If so, a powerful — and expensive — aircraft engine could be yours.
On Dec. 27, at 800 Aerospace Blvd., Hangar 8 in Slemon Park, the engine of an ATR 42-300 aircraft, serial number 601 (model PW127FS/NPCE-127068) will be auctioned off.
The engine will sold subject to a reserve bid and there are conditions of the sale, said Derek Key, Q.C., solicitor for Vector Aerospace Engine Services — Atlantic Inc.
The public auction is being held under terms of the Garage Keeper’s Lien Act with Trans Airways Ltd. as debtor and Vector Aerospace Engine Services — Atlantic Inc. as creditor and lien holder.
“It’s the only way to transfer the title from the debtor to the people that did the work,” said Key of why a public auction must be held.
He added the aerospace industry has been pressuring the province for almost a decade to enact “legitimate” commercial lien legislation.
“All of the other aerospace provinces… they all have good commercial lien legislation. We’re relying on the Garage Keeper’s Lien Act,” said Key. “Aircraft engines and parts fit under the provisions of the Garage Keeper’s Lien Act.”
He said a similar auction was held two months ago.
“It’s the same thing as if you took your car into Canadian Tire and you don’t pay for it, they have the right to sell it. In this case it’s just a little more money and instead of being something with four wheels it’s an engine in a box.”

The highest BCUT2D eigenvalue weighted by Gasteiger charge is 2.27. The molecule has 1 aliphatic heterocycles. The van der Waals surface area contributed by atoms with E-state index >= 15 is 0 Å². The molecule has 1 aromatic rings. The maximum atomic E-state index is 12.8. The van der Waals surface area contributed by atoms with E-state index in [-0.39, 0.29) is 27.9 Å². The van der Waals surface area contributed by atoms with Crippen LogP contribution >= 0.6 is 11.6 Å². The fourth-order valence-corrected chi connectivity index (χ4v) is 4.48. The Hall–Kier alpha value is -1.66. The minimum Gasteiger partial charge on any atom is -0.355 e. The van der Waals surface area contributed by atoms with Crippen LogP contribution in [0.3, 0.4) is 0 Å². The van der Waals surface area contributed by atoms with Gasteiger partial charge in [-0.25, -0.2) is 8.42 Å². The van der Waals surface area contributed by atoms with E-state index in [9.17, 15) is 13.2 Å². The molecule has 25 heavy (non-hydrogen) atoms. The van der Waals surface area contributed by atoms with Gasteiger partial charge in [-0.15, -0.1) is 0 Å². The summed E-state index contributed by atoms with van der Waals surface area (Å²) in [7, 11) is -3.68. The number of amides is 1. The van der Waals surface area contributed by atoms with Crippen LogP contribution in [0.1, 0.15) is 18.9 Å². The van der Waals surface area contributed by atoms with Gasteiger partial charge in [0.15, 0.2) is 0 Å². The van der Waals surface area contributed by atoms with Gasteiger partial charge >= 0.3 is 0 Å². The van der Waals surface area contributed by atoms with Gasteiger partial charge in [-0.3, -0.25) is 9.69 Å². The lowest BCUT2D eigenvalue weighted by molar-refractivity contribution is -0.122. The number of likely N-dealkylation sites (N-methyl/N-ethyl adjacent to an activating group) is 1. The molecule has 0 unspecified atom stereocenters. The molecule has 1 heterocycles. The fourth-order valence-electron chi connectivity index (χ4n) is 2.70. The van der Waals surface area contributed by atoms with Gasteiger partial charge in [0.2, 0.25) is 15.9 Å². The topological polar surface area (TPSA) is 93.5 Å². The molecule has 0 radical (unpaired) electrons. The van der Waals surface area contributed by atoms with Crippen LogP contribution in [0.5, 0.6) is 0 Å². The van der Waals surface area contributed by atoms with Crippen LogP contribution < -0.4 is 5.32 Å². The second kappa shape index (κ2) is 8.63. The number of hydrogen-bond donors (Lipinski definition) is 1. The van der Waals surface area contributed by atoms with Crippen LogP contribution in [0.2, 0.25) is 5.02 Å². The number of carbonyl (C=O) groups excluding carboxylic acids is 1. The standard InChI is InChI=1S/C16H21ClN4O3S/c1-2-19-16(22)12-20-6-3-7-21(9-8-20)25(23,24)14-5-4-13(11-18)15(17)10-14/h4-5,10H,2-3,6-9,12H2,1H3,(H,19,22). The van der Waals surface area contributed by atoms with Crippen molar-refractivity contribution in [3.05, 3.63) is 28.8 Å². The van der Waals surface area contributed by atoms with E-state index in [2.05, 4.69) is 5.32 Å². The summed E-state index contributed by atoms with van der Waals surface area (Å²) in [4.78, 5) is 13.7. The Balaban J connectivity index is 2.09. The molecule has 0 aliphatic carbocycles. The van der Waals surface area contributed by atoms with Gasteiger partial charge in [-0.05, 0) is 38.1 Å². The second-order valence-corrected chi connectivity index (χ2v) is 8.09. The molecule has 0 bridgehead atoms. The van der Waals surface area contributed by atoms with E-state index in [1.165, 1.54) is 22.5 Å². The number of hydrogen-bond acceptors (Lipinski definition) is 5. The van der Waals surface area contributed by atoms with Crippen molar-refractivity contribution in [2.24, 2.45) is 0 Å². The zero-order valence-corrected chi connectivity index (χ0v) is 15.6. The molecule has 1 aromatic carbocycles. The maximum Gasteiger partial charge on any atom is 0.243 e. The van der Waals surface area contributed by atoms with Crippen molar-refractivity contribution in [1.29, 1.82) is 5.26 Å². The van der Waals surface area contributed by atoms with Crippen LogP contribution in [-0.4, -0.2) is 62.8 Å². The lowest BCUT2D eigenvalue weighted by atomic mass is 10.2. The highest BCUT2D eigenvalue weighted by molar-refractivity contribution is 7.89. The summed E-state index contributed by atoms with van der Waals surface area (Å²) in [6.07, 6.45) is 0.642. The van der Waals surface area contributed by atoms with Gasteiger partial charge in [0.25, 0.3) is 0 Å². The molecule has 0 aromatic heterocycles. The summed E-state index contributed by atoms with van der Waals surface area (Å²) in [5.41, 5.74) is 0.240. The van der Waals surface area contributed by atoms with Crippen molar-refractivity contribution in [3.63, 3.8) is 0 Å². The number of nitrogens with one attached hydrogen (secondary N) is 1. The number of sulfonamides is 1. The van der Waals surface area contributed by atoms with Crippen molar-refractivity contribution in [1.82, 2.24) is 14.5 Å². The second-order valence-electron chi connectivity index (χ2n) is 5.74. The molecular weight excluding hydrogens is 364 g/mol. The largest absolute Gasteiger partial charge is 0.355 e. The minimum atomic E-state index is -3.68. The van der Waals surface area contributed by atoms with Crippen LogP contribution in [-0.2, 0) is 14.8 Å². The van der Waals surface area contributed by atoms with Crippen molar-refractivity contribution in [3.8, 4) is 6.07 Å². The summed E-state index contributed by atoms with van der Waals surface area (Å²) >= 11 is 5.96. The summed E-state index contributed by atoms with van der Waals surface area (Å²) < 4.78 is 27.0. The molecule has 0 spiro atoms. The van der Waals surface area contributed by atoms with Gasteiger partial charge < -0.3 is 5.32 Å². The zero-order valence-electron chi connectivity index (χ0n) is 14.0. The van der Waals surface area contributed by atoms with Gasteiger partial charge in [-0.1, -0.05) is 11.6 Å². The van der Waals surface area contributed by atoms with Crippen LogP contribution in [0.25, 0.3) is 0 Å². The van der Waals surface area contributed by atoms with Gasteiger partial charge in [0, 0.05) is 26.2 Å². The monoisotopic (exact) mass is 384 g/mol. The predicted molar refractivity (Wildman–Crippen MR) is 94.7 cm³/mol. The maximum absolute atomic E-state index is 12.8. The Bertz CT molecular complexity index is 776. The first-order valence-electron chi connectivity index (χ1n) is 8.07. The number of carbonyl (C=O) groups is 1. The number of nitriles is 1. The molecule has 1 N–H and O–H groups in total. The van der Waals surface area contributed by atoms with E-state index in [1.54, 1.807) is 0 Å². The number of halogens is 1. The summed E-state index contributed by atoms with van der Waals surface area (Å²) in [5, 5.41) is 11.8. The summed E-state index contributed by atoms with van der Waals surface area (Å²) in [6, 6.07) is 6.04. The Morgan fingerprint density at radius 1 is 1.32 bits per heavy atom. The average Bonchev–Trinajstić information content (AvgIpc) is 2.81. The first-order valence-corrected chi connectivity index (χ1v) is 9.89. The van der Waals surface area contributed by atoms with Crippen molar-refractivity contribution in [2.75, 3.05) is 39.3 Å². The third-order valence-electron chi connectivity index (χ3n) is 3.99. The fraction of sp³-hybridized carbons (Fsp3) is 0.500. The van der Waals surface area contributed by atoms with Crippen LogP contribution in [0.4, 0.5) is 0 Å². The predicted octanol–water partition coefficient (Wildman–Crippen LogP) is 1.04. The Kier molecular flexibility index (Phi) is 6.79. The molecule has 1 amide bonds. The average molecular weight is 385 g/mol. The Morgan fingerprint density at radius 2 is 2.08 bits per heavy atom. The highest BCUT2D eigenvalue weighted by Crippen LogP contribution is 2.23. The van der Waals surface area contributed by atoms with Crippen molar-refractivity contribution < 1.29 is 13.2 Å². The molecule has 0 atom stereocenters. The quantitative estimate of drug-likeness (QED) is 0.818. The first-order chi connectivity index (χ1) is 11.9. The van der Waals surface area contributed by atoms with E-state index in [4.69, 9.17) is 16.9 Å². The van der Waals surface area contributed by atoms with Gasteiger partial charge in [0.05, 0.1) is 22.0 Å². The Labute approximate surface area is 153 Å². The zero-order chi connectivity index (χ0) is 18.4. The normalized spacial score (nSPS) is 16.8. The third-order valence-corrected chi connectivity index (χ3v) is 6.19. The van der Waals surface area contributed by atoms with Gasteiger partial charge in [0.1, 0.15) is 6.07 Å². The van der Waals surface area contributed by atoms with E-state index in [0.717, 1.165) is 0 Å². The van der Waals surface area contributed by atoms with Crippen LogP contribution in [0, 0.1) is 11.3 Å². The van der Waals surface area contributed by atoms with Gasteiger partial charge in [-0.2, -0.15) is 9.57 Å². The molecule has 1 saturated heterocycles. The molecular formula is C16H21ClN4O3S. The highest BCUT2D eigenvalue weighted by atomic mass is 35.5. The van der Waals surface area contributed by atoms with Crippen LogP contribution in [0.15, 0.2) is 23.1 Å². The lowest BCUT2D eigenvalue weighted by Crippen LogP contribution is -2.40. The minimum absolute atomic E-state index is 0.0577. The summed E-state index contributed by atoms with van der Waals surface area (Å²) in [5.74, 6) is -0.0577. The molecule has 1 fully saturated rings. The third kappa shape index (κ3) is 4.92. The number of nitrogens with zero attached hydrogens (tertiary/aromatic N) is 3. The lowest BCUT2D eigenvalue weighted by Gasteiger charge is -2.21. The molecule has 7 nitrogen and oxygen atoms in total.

The ATR 42-300 is a twin-turboprop, short-haul regional airliner built in France and Italy by ATR (Aerei da Trasporto Regionale or Avions de Transport Régional) from 1981 to 1996. The name 42 comes from the aircraft's standard seating, which varies from 40 to 52. The aircraft retails for $12 to $16 million.
The aircraft engine had been shipped to Slemon Park from Indonesia to be prepared by Vector Aerospace Engines Services.
“Before the engine gets released of course you get paid because it’s usually several hundred thousand dollars,” said Key. “These folks didn’t pay and couldn’t pay. This has gone on quite a while so now the engine is going to be sold.”
If the engine doesn’t sell, which Key said it likely won’t, it will become the property of Vector Aerospace Engine Services.
“They can either use it for parts or sell to somebody else.”
Key has received calls of interest about the airplane engine.
“One guy wanted one for his fishing boat. It’s a hoot.”
But, added Key, there aren’t many people with several hundreds of thousands of dollars sitting around to buy the engine and fewer with a need for it.